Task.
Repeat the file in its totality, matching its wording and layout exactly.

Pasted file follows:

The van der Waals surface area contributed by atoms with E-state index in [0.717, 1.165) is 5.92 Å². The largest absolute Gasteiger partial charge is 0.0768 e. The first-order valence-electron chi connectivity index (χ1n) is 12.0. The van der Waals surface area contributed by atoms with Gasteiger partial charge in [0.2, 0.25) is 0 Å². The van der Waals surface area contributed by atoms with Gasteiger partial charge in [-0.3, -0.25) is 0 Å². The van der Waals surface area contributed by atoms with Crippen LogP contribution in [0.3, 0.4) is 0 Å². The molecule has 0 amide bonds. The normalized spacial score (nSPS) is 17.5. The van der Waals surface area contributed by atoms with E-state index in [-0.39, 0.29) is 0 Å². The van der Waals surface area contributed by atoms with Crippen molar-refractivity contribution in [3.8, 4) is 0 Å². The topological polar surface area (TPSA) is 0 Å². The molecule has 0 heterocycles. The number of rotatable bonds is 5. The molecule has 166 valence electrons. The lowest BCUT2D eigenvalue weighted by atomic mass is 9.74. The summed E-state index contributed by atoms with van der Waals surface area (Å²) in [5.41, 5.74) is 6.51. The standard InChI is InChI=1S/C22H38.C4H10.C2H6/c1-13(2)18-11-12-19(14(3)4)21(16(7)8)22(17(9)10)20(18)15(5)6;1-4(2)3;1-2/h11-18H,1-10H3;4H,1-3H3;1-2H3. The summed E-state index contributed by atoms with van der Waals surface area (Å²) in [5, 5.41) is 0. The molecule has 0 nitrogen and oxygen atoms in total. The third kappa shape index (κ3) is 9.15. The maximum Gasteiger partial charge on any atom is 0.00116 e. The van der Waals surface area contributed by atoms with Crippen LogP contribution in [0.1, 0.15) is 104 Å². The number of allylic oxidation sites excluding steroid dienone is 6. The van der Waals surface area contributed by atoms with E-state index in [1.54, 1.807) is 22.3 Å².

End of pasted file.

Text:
The van der Waals surface area contributed by atoms with E-state index in [0.717, 1.165) is 5.92 Å². The largest absolute Gasteiger partial charge is 0.0768 e. The first-order valence-electron chi connectivity index (χ1n) is 12.0. The van der Waals surface area contributed by atoms with Gasteiger partial charge in [0.2, 0.25) is 0 Å². The van der Waals surface area contributed by atoms with Gasteiger partial charge in [-0.3, -0.25) is 0 Å². The van der Waals surface area contributed by atoms with Crippen LogP contribution in [0.3, 0.4) is 0 Å². The molecule has 0 amide bonds. The normalized spacial score (nSPS) is 17.5. The van der Waals surface area contributed by atoms with E-state index in [-0.39, 0.29) is 0 Å². The van der Waals surface area contributed by atoms with Crippen molar-refractivity contribution in [3.8, 4) is 0 Å². The topological polar surface area (TPSA) is 0 Å². The molecule has 0 heterocycles. The number of rotatable bonds is 5. The molecule has 166 valence electrons. The lowest BCUT2D eigenvalue weighted by atomic mass is 9.74. The summed E-state index contributed by atoms with van der Waals surface area (Å²) in [5.41, 5.74) is 6.51. The standard InChI is InChI=1S/C22H38.C4H10.C2H6/c1-13(2)18-11-12-19(14(3)4)21(16(7)8)22(17(9)10)20(18)15(5)6;1-4(2)3;1-2/h11-18H,1-10H3;4H,1-3H3;1-2H3. The summed E-state index contributed by atoms with van der Waals surface area (Å²) in [5, 5.41) is 0. The molecule has 0 nitrogen and oxygen atoms in total. The third kappa shape index (κ3) is 9.15. The maximum Gasteiger partial charge on any atom is 0.00116 e. The van der Waals surface area contributed by atoms with Crippen LogP contribution in [0.1, 0.15) is 104 Å². The number of allylic oxidation sites excluding steroid dienone is 6. The van der Waals surface area contributed by atoms with E-state index in [1.54, 1.807) is 22.3 Å².